The problem for modern directors is that Agamemnon’s ominous position on that threshold holds little significance to those who don’t know his context— that he has been long at war, that he has seen Troy burning, that he has enslaved its captive population, that he has killed his own daughter. Eastman uses flashbacks to enlighten or remind the audience that whilst Agamemnon presents himself as every bit the charming politician, the darker truths of his life lurk close to the surface of his public persona, with director of photography Thomas Bradley’s intercutting of exposing and obscuring camera angles around his face – his mask – reflecting this duplicity.
In other instances, we have used setting to inspire our adaptations. We have an upcoming series of films made in Greece going into post-production this year, where our exploration of the role of the chorus will be further developed. We were also incredibly lucky to be invited to make a film in the Victoria & Albert Museum, prior to our exhibition there in March last year. Surrounded by the stone bodies of classical figures and gods, we thought that this setting would provide a wonderful opportunity to play with the relationship between the divine and the human. We chose the fiery interaction between the defeated Poseidon and the vengeful goddess Athena from Trojan Women, to set amid the artworks, where the twisting stone structures around them represented the mortality of human lives. The gods themselves (Rebecca Scott and Joey Akubeze) embody living flesh, and the humans around them are reduced to a museum of mortal playthings.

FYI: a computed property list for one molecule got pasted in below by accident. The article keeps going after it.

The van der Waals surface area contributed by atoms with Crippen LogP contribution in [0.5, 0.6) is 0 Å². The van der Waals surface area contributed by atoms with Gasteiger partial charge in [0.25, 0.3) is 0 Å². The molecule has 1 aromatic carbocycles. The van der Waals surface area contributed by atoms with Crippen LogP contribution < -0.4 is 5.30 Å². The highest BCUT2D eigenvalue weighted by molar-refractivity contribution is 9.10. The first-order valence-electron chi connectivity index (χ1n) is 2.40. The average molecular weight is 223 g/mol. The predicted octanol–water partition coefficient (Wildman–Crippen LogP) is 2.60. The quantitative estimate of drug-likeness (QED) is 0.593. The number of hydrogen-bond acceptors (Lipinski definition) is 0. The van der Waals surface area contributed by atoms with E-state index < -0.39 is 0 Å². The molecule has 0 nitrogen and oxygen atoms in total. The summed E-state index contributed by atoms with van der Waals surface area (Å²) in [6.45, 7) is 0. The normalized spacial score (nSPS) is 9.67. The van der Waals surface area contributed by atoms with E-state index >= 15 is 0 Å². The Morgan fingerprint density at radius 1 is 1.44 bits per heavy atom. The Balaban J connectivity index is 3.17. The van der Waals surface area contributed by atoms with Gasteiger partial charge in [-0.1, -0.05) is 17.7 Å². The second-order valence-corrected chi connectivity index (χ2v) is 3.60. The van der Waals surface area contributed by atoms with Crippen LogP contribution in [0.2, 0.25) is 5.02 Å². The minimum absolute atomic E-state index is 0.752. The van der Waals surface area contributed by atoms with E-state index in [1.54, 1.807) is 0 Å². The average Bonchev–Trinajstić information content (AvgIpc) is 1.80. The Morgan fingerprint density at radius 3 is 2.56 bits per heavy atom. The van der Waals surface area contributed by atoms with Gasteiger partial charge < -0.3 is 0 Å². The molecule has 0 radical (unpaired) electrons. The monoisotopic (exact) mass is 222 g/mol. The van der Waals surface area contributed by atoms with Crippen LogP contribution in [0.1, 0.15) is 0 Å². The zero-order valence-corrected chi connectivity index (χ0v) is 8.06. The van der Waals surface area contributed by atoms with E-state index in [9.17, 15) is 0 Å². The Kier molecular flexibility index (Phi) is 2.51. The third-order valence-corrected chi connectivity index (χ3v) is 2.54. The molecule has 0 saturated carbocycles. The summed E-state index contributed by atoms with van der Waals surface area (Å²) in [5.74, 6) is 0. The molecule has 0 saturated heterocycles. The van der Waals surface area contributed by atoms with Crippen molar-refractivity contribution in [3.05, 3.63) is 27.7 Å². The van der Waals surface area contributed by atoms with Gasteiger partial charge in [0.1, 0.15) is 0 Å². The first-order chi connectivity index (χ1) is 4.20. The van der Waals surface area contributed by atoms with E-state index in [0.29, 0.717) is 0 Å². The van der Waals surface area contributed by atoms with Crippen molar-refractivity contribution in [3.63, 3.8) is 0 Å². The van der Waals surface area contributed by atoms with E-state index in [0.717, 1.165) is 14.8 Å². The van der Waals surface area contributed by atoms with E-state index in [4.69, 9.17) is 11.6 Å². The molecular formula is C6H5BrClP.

Despite our wish to privilege the ancient text, we have, of course, had to include translations. Here an act of adaptation cannot be avoided. Our approach with translations for subtitles has been to keep them simple enough to be read alongside the film. Whilst I love to create translations that reflect the word order of the Greek as much as possible, so that audiences can pair the Greek and translation, brevity has to be key. A final act of practical adaptation we have tried to consider is that of presentation to the public. Ancient Greek plays were, in many ways, a democratic form of entertainment, performed for huge numbers of the population in festivals designed to make people feel part of their community. As modern audience memberswe will always be watching Greek theatre as outsiders, watching drama in a foreign language, from an ancient time. The number of people who learn classical Greek is relatively small, and very few could listen to a film in Greek with aural fluency, but the number of people who use YouTube is enormous. We wanted to translate the accessibility of Greek drama in Athens of the fifth century BCE to an online community where people share content through social networks, find it commonplace rather than elitist, and where there are as few barriers to access as possible. Our first four films are out there now, for anyone who’d like an accessible route into this strange and ancient community.
You can watch the Barefaced Greek films here:
Or read more about the project on their website.
To see the earliest Barefaced Greek films of Medea, and to read more about different ways of modernising ancient drama, click here to download the APGRD’s multimedia interactive eBook.